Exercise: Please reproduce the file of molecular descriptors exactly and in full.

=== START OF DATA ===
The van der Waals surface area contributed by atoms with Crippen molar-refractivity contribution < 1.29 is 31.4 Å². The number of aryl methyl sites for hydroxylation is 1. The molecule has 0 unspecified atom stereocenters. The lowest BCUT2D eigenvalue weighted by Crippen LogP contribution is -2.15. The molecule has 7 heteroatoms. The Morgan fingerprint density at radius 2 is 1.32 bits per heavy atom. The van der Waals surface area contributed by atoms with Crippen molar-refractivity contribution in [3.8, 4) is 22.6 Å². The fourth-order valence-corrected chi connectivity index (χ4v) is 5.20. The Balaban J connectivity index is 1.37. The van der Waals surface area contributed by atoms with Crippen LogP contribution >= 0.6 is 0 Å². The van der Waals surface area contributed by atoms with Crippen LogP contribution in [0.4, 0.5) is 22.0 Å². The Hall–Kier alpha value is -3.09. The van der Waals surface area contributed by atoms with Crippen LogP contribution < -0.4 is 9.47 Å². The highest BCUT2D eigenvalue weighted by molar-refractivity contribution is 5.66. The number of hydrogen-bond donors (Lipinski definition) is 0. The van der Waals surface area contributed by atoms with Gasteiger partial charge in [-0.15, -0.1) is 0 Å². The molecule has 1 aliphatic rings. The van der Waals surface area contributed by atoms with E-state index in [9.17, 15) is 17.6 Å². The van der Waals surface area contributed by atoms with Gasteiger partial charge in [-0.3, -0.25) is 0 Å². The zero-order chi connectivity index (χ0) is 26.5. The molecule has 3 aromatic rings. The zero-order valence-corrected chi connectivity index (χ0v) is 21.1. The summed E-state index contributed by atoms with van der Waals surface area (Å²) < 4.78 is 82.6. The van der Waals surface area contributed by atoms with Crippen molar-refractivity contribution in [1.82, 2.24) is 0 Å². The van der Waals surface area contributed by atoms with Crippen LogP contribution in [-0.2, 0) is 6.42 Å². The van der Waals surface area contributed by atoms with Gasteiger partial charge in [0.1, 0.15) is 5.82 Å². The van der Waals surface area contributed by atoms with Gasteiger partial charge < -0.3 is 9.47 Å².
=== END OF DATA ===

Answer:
The van der Waals surface area contributed by atoms with Crippen molar-refractivity contribution < 1.29 is 31.4 Å². The number of aryl methyl sites for hydroxylation is 1. The molecule has 0 unspecified atom stereocenters. The lowest BCUT2D eigenvalue weighted by Crippen LogP contribution is -2.15. The molecule has 7 heteroatoms. The Morgan fingerprint density at radius 2 is 1.32 bits per heavy atom. The van der Waals surface area contributed by atoms with Crippen molar-refractivity contribution in [3.8, 4) is 22.6 Å². The fourth-order valence-corrected chi connectivity index (χ4v) is 5.20. The Balaban J connectivity index is 1.37. The van der Waals surface area contributed by atoms with Crippen LogP contribution >= 0.6 is 0 Å². The van der Waals surface area contributed by atoms with Crippen LogP contribution in [0.4, 0.5) is 22.0 Å². The Hall–Kier alpha value is -3.09. The van der Waals surface area contributed by atoms with Crippen LogP contribution < -0.4 is 9.47 Å². The highest BCUT2D eigenvalue weighted by molar-refractivity contribution is 5.66. The number of hydrogen-bond donors (Lipinski definition) is 0. The van der Waals surface area contributed by atoms with Gasteiger partial charge in [-0.15, -0.1) is 0 Å². The molecule has 1 aliphatic rings. The van der Waals surface area contributed by atoms with E-state index in [9.17, 15) is 17.6 Å². The van der Waals surface area contributed by atoms with Gasteiger partial charge in [-0.3, -0.25) is 0 Å². The zero-order chi connectivity index (χ0) is 26.5. The molecule has 3 aromatic rings. The zero-order valence-corrected chi connectivity index (χ0v) is 21.1. The summed E-state index contributed by atoms with van der Waals surface area (Å²) < 4.78 is 82.6. The van der Waals surface area contributed by atoms with Crippen molar-refractivity contribution in [1.82, 2.24) is 0 Å². The van der Waals surface area contributed by atoms with Crippen LogP contribution in [-0.2, 0) is 6.42 Å². The van der Waals surface area contributed by atoms with Gasteiger partial charge in [0.1, 0.15) is 5.82 Å². The van der Waals surface area contributed by atoms with Gasteiger partial charge < -0.3 is 9.47 Å².